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Ex-French President Sarkozy Faces New Charge in Campaign Finance Case

PARIS — The legal woes of the former French president Nicolas Sarkozy mounted Friday as prosecutors said he was facing a new charge in a long-running investigation into possible illegal Libyan financing of his 2007 presidential campaign.

The affair has put a serious dent in the renewed political aspirations of Mr. Sarkozy, president from 2007 to 2012, and still supported by millions of center-right French voters. On Friday, after a new round of questioning from investigative magistrates in Paris, prosecutors said Mr. Sarkozy had been charged with criminal conspiracy, which ties him to the actions of a former aide, Thierry Gaubert, accused of receiving hundreds of thousands of dollars in Libyan money through a bank account in the Bahamas

The new charge comes on top of three existing ones in the Libyan campaign finance affair. In the spring of 2018, the first three charges were filed, formally accusing him of misappropriating Libyan public funds, illegal campaign financing and passive corruption, a charge relating to people accused of having received money or favors.

So far concrete evidence of Mr. Sarkozy’s guilt has been sparse. But in 2016 the Franco-Lebanese businessman Ziad Takieddine, also charged and now on the run since his conviction in a separate case, said he had turned over nearly $6 million to Mr. Sarkozy and an aide at the end of 2006 and beginning of 2007. Investigators have determined that Mr. Takieddine’s bank accounts were fed by the regime of the now-dead Libyan strongman Col. Muammar el-Qaddafi.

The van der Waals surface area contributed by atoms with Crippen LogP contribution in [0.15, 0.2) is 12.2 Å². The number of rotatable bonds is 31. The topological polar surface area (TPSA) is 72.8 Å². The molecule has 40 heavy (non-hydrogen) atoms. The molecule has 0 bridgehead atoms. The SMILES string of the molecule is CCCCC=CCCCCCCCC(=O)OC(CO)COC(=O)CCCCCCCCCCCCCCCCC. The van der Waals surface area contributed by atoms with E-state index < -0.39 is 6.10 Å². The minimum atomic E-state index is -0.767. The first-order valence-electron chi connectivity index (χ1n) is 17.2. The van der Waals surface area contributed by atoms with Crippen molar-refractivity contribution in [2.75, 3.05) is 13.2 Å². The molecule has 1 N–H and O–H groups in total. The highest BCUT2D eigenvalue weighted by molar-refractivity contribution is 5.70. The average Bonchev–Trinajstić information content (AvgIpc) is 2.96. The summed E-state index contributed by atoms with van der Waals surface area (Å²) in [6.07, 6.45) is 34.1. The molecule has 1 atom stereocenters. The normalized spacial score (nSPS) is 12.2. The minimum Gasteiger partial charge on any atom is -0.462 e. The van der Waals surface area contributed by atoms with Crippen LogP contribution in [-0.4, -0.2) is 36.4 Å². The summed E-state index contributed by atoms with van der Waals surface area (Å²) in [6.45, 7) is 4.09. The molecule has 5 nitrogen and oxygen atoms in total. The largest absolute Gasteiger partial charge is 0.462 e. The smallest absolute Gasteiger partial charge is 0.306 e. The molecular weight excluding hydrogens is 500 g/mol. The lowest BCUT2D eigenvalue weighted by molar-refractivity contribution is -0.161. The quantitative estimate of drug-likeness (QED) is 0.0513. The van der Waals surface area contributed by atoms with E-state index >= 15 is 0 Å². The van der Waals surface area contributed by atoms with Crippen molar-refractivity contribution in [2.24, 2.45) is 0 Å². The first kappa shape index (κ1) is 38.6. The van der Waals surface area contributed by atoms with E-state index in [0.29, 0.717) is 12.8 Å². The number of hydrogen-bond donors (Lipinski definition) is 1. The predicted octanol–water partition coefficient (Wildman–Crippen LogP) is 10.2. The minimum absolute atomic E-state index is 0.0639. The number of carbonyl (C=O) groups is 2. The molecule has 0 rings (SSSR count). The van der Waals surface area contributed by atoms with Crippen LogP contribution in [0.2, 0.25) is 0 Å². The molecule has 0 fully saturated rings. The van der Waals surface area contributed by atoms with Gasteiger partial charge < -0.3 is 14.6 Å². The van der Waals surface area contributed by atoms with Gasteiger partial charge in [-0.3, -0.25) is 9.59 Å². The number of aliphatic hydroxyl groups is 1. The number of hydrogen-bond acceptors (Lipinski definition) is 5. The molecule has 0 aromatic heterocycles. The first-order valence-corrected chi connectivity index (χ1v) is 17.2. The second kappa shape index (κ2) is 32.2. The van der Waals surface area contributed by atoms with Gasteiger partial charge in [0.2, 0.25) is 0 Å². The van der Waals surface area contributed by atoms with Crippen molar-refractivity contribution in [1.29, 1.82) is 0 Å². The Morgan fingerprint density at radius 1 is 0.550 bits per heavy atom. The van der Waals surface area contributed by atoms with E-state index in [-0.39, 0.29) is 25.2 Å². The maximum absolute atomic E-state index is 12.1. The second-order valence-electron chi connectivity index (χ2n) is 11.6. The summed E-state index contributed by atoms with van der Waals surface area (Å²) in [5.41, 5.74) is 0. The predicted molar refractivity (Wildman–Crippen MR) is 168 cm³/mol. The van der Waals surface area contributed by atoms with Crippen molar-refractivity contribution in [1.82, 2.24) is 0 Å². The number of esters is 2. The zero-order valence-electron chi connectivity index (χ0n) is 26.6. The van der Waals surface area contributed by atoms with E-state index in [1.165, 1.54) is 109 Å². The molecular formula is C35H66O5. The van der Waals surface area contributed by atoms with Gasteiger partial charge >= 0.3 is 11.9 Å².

Whether the new charge brings Mr. Sarkozy any closer to trial in the affair, first opened the year after he left office, is unclear. On Friday the former president, best known for tough talk about illegal immigrants, Islamic terrorism, and crime, vigorously maintained his innocence.

“I learned of these new charges with the greatest stupefaction,” Mr. Sarkozy wrote on Facebook on Friday. “Once again my innocence is trampled by a decision that carries not the slightest proof of any illegal financing whatsoever,” he wrote.

In addition to the Libyan financing affair, Mr. Sarkozy is embroiled in two other cases in which he has been ordered to stand trial, one relating to attempts to obtain confidential information from a judge, and the other for exceeding campaign finance limits.

Despite his legal troubles, Mr. Sarkozy has managed to remain a force in center-right French politics. His counsel is still sought by many in the Republican political party, whose makeover he engineered, and even by President Emmanuel Macron. The French news media regularly reports on contacts between the two men, and Mr. Macron’s rightward shift in the latter part of his presidency owes much to the themes championed by Mr. Sarkozy.

Aurelien Breeden contributed reporting from Aix-en-Provence, France.

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